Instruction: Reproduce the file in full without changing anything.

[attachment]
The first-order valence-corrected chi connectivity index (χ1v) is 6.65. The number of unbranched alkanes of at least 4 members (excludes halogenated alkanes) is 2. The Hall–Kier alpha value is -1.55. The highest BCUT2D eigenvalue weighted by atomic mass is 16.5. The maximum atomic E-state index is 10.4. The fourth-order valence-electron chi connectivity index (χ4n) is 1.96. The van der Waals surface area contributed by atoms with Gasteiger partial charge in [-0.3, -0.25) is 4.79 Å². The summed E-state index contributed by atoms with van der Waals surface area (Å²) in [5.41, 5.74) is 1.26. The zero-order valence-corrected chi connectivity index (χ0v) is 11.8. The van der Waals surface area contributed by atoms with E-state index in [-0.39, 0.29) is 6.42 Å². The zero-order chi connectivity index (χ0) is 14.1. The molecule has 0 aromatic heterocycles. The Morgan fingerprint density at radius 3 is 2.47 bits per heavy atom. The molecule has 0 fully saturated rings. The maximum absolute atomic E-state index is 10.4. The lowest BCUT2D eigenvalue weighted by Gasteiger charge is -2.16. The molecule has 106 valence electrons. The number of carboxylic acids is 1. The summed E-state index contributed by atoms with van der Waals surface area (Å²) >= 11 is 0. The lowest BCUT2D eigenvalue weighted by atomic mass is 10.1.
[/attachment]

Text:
The first-order valence-corrected chi connectivity index (χ1v) is 6.65. The number of unbranched alkanes of at least 4 members (excludes halogenated alkanes) is 2. The Hall–Kier alpha value is -1.55. The highest BCUT2D eigenvalue weighted by atomic mass is 16.5. The maximum atomic E-state index is 10.4. The fourth-order valence-electron chi connectivity index (χ4n) is 1.96. The van der Waals surface area contributed by atoms with Gasteiger partial charge in [-0.3, -0.25) is 4.79 Å². The summed E-state index contributed by atoms with van der Waals surface area (Å²) in [5.41, 5.74) is 1.26. The zero-order valence-corrected chi connectivity index (χ0v) is 11.8. The van der Waals surface area contributed by atoms with E-state index in [-0.39, 0.29) is 6.42 Å². The zero-order chi connectivity index (χ0) is 14.1. The molecule has 0 aromatic heterocycles. The Morgan fingerprint density at radius 3 is 2.47 bits per heavy atom. The molecule has 0 fully saturated rings. The maximum absolute atomic E-state index is 10.4. The lowest BCUT2D eigenvalue weighted by Gasteiger charge is -2.16. The molecule has 106 valence electrons. The number of carboxylic acids is 1. The summed E-state index contributed by atoms with van der Waals surface area (Å²) >= 11 is 0. The lowest BCUT2D eigenvalue weighted by atomic mass is 10.1.